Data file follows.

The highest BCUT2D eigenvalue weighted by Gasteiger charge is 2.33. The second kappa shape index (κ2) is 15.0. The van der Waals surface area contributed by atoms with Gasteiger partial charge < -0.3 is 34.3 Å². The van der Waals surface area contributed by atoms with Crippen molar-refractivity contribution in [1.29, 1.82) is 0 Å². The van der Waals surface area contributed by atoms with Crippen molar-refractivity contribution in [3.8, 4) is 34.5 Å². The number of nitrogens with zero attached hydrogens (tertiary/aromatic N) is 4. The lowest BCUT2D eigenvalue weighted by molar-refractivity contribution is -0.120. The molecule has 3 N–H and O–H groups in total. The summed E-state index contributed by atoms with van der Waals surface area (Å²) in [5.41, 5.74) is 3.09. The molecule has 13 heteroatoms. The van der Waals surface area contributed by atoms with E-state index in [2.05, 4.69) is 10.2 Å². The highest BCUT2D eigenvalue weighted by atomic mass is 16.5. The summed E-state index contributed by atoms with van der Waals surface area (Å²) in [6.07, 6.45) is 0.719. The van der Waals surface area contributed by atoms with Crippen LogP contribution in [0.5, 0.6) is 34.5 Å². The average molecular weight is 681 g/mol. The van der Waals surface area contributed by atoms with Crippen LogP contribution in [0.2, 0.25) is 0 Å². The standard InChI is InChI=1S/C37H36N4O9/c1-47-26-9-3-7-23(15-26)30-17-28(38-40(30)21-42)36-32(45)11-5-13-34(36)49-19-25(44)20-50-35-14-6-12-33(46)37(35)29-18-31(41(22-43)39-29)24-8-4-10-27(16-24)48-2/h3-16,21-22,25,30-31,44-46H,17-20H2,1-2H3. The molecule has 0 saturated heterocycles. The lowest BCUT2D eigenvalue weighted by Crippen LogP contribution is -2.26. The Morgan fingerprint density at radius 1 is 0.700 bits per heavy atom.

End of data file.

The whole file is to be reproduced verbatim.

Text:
The highest BCUT2D eigenvalue weighted by Gasteiger charge is 2.33. The second kappa shape index (κ2) is 15.0. The van der Waals surface area contributed by atoms with Gasteiger partial charge < -0.3 is 34.3 Å². The van der Waals surface area contributed by atoms with Crippen molar-refractivity contribution in [1.29, 1.82) is 0 Å². The van der Waals surface area contributed by atoms with Crippen molar-refractivity contribution in [3.8, 4) is 34.5 Å². The number of nitrogens with zero attached hydrogens (tertiary/aromatic N) is 4. The lowest BCUT2D eigenvalue weighted by molar-refractivity contribution is -0.120. The molecule has 3 N–H and O–H groups in total. The summed E-state index contributed by atoms with van der Waals surface area (Å²) in [5.41, 5.74) is 3.09. The molecule has 13 heteroatoms. The van der Waals surface area contributed by atoms with E-state index in [2.05, 4.69) is 10.2 Å². The highest BCUT2D eigenvalue weighted by atomic mass is 16.5. The summed E-state index contributed by atoms with van der Waals surface area (Å²) in [6.07, 6.45) is 0.719. The van der Waals surface area contributed by atoms with Crippen LogP contribution in [0.5, 0.6) is 34.5 Å². The average molecular weight is 681 g/mol. The van der Waals surface area contributed by atoms with Crippen LogP contribution in [0.2, 0.25) is 0 Å². The standard InChI is InChI=1S/C37H36N4O9/c1-47-26-9-3-7-23(15-26)30-17-28(38-40(30)21-42)36-32(45)11-5-13-34(36)49-19-25(44)20-50-35-14-6-12-33(46)37(35)29-18-31(41(22-43)39-29)24-8-4-10-27(16-24)48-2/h3-16,21-22,25,30-31,44-46H,17-20H2,1-2H3. The molecule has 0 saturated heterocycles. The lowest BCUT2D eigenvalue weighted by Crippen LogP contribution is -2.26. The Morgan fingerprint density at radius 1 is 0.700 bits per heavy atom.